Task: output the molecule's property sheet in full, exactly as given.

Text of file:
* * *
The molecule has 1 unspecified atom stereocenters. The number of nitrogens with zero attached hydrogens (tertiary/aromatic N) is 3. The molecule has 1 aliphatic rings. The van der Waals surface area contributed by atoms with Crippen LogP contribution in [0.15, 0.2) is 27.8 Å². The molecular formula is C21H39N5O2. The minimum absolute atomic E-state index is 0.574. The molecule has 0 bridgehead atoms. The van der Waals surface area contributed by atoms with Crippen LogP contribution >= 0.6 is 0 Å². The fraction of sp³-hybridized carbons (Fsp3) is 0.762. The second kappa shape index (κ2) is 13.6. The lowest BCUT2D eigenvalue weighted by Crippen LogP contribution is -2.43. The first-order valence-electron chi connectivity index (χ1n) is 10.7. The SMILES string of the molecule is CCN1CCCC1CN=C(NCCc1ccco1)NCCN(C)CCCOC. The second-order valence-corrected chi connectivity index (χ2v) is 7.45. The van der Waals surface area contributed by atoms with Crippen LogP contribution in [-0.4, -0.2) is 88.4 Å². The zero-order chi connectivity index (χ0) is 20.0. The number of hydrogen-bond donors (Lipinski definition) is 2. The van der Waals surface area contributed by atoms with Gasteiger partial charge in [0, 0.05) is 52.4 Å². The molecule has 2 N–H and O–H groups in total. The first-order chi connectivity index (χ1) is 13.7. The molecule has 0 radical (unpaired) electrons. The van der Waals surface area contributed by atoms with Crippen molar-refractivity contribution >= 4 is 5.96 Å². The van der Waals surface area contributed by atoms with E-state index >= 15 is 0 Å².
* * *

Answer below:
The molecule has 1 unspecified atom stereocenters. The number of nitrogens with zero attached hydrogens (tertiary/aromatic N) is 3. The molecule has 1 aliphatic rings. The van der Waals surface area contributed by atoms with Crippen LogP contribution in [0.15, 0.2) is 27.8 Å². The molecular formula is C21H39N5O2. The minimum absolute atomic E-state index is 0.574. The molecule has 0 bridgehead atoms. The van der Waals surface area contributed by atoms with Crippen LogP contribution >= 0.6 is 0 Å². The fraction of sp³-hybridized carbons (Fsp3) is 0.762. The second kappa shape index (κ2) is 13.6. The lowest BCUT2D eigenvalue weighted by Crippen LogP contribution is -2.43. The first-order valence-electron chi connectivity index (χ1n) is 10.7. The SMILES string of the molecule is CCN1CCCC1CN=C(NCCc1ccco1)NCCN(C)CCCOC. The second-order valence-corrected chi connectivity index (χ2v) is 7.45. The van der Waals surface area contributed by atoms with Crippen LogP contribution in [-0.4, -0.2) is 88.4 Å². The zero-order chi connectivity index (χ0) is 20.0. The number of hydrogen-bond donors (Lipinski definition) is 2. The van der Waals surface area contributed by atoms with Gasteiger partial charge in [0, 0.05) is 52.4 Å². The molecule has 2 N–H and O–H groups in total. The first-order chi connectivity index (χ1) is 13.7. The molecule has 0 radical (unpaired) electrons. The van der Waals surface area contributed by atoms with Crippen molar-refractivity contribution >= 4 is 5.96 Å². The van der Waals surface area contributed by atoms with E-state index >= 15 is 0 Å².